The odds are stacked against him, but his new party deserves attention
Disillusionment with establishment politics in America is not a new phenomenon. Ever since the founding of the Republic, the tide of populism has ebbed and flowed, but rarely has an outsider candidate been able to capitalise on popular discontent and make it all the way to the White House.
That hasn’t stopped prominent figures in American life from trying. The most recent example is Andrew Yang — a New York millionaire and now former Democrat who has defected to found his own shop, the Forward Party, this month.
“We can sense in our country that polarisation is getting worse than ever,” Yang, the former presidential and New York mayoral candidate, told Fox’s Maria Bartiromo this month. “And, unfortunately, the incentives are going to make such that we’re going to wind up with violence, strife and even a new civil war. I mean, it is that serious.”
Few people will dispute Yang’s grave analysis (this author certainly doesn’t). But the question is whether he has the political skill to win without Democratic support. After all, the last independent president of these United States was George Washington.
No doubt the example of Ross Perot, the enfant-terrible of nineties politics, will be front and centre in Yang’s mind. In the ‘92 election, Perot won nearly 19% of the popular vote — around 19.7 million votes — the highest ever number for a third-party candidate. But in spite of these figures, he failed to secure a single electoral vote.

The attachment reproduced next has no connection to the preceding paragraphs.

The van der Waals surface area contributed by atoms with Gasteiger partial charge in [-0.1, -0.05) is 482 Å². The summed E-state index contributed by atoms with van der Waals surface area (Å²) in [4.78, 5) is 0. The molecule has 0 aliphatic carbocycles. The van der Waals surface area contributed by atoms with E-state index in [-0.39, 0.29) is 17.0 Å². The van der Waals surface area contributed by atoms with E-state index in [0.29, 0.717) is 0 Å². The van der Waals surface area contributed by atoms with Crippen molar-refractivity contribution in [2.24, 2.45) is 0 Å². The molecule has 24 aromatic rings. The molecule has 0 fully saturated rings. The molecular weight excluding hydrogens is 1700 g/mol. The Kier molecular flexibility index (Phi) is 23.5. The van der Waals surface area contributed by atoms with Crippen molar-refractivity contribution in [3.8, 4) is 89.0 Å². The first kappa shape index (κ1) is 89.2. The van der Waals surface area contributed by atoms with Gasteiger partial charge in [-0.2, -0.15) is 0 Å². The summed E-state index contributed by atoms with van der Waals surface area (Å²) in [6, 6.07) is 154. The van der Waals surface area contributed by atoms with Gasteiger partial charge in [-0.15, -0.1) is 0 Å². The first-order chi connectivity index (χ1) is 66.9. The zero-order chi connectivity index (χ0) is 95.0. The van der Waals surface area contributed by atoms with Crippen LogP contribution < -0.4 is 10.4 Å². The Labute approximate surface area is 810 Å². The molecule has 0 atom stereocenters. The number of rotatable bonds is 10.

Given Yang’s performance in the final tallies in 2020 nationally and in 2021 in New York, he’s done little to inspire confidence that he could even muster the votes. A technocratic Asian Gen X-er, he certainly a very different persona from Perot, the swaggering Texan of the Greatest Gen.
And yet, with America far worse for the wear than in 1992, a lust for this type of politics endures.
Following the announcement of his new party, he was greeted with interest by Fox News. He was surprised, he told Tucker Carlson, how poor a brand Democrats had with working people. Fearing a massive swathe of job losses thanks to the onset of automation, Yang has displayed an interest in talking about issues that other Democrats — and Republicans — don’t. With an incumbent political party committed to a dubious racialist programme led by the country’s oldest-ever president and the other committed to vaccine and voter fraud nihilism, count me among the Americans — however few — who are interested in whatever “Forward” is.